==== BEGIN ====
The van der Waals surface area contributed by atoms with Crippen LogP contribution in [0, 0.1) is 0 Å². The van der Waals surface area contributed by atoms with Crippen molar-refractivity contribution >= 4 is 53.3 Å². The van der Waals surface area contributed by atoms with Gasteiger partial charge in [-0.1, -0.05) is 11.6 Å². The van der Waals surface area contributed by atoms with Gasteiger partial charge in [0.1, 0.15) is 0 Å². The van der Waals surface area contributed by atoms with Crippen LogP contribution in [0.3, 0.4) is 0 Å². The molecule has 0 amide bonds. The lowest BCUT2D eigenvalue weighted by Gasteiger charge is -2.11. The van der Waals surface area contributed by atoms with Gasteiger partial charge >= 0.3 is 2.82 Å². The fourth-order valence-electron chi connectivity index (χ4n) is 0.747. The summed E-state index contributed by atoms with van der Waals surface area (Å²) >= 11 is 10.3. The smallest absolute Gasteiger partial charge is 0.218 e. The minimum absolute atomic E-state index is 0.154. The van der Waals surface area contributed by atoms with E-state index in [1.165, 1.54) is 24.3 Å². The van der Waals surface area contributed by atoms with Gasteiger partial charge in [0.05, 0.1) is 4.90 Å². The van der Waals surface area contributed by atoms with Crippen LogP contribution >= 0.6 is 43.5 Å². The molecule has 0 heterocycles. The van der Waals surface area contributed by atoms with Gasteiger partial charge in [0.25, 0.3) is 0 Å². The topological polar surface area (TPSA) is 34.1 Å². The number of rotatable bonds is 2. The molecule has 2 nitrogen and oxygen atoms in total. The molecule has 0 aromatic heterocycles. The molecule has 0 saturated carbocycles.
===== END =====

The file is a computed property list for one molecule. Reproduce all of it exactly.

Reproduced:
The van der Waals surface area contributed by atoms with Crippen LogP contribution in [0, 0.1) is 0 Å². The van der Waals surface area contributed by atoms with Crippen molar-refractivity contribution >= 4 is 53.3 Å². The van der Waals surface area contributed by atoms with Gasteiger partial charge in [-0.1, -0.05) is 11.6 Å². The van der Waals surface area contributed by atoms with Gasteiger partial charge in [0.1, 0.15) is 0 Å². The van der Waals surface area contributed by atoms with Crippen LogP contribution in [0.3, 0.4) is 0 Å². The molecule has 0 amide bonds. The lowest BCUT2D eigenvalue weighted by Gasteiger charge is -2.11. The van der Waals surface area contributed by atoms with Gasteiger partial charge >= 0.3 is 2.82 Å². The fourth-order valence-electron chi connectivity index (χ4n) is 0.747. The summed E-state index contributed by atoms with van der Waals surface area (Å²) >= 11 is 10.3. The smallest absolute Gasteiger partial charge is 0.218 e. The minimum absolute atomic E-state index is 0.154. The van der Waals surface area contributed by atoms with E-state index in [1.165, 1.54) is 24.3 Å². The van der Waals surface area contributed by atoms with Gasteiger partial charge in [0.05, 0.1) is 4.90 Å². The van der Waals surface area contributed by atoms with Crippen LogP contribution >= 0.6 is 43.5 Å². The molecule has 0 heterocycles. The van der Waals surface area contributed by atoms with Gasteiger partial charge in [0.25, 0.3) is 0 Å². The topological polar surface area (TPSA) is 34.1 Å². The number of rotatable bonds is 2. The molecule has 2 nitrogen and oxygen atoms in total. The molecule has 0 aromatic heterocycles. The molecule has 0 saturated carbocycles.